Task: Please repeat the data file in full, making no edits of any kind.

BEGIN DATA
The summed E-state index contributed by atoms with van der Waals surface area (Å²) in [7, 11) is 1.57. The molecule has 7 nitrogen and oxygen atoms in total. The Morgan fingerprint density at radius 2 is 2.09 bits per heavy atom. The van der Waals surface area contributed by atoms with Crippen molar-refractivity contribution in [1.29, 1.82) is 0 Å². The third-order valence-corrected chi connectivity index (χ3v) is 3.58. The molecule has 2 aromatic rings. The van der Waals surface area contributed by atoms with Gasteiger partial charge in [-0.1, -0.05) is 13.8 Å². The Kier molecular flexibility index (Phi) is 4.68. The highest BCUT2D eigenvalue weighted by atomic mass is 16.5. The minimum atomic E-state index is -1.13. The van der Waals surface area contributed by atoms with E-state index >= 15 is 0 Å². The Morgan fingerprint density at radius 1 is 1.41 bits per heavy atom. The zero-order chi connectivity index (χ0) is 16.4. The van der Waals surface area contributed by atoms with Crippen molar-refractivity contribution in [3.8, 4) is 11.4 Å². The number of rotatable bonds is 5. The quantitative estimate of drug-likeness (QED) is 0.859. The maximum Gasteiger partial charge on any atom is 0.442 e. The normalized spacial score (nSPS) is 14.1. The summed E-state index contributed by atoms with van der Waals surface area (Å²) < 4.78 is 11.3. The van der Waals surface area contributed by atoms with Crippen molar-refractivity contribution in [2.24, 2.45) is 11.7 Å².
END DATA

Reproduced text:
The summed E-state index contributed by atoms with van der Waals surface area (Å²) in [7, 11) is 1.57. The molecule has 7 nitrogen and oxygen atoms in total. The Morgan fingerprint density at radius 2 is 2.09 bits per heavy atom. The van der Waals surface area contributed by atoms with Crippen molar-refractivity contribution in [1.29, 1.82) is 0 Å². The third-order valence-corrected chi connectivity index (χ3v) is 3.58. The molecule has 2 aromatic rings. The van der Waals surface area contributed by atoms with Gasteiger partial charge in [-0.1, -0.05) is 13.8 Å². The Kier molecular flexibility index (Phi) is 4.68. The highest BCUT2D eigenvalue weighted by atomic mass is 16.5. The minimum atomic E-state index is -1.13. The van der Waals surface area contributed by atoms with E-state index >= 15 is 0 Å². The Morgan fingerprint density at radius 1 is 1.41 bits per heavy atom. The zero-order chi connectivity index (χ0) is 16.4. The van der Waals surface area contributed by atoms with Crippen molar-refractivity contribution in [3.8, 4) is 11.4 Å². The number of rotatable bonds is 5. The quantitative estimate of drug-likeness (QED) is 0.859. The maximum Gasteiger partial charge on any atom is 0.442 e. The normalized spacial score (nSPS) is 14.1. The summed E-state index contributed by atoms with van der Waals surface area (Å²) < 4.78 is 11.3. The van der Waals surface area contributed by atoms with Crippen molar-refractivity contribution in [2.24, 2.45) is 11.7 Å².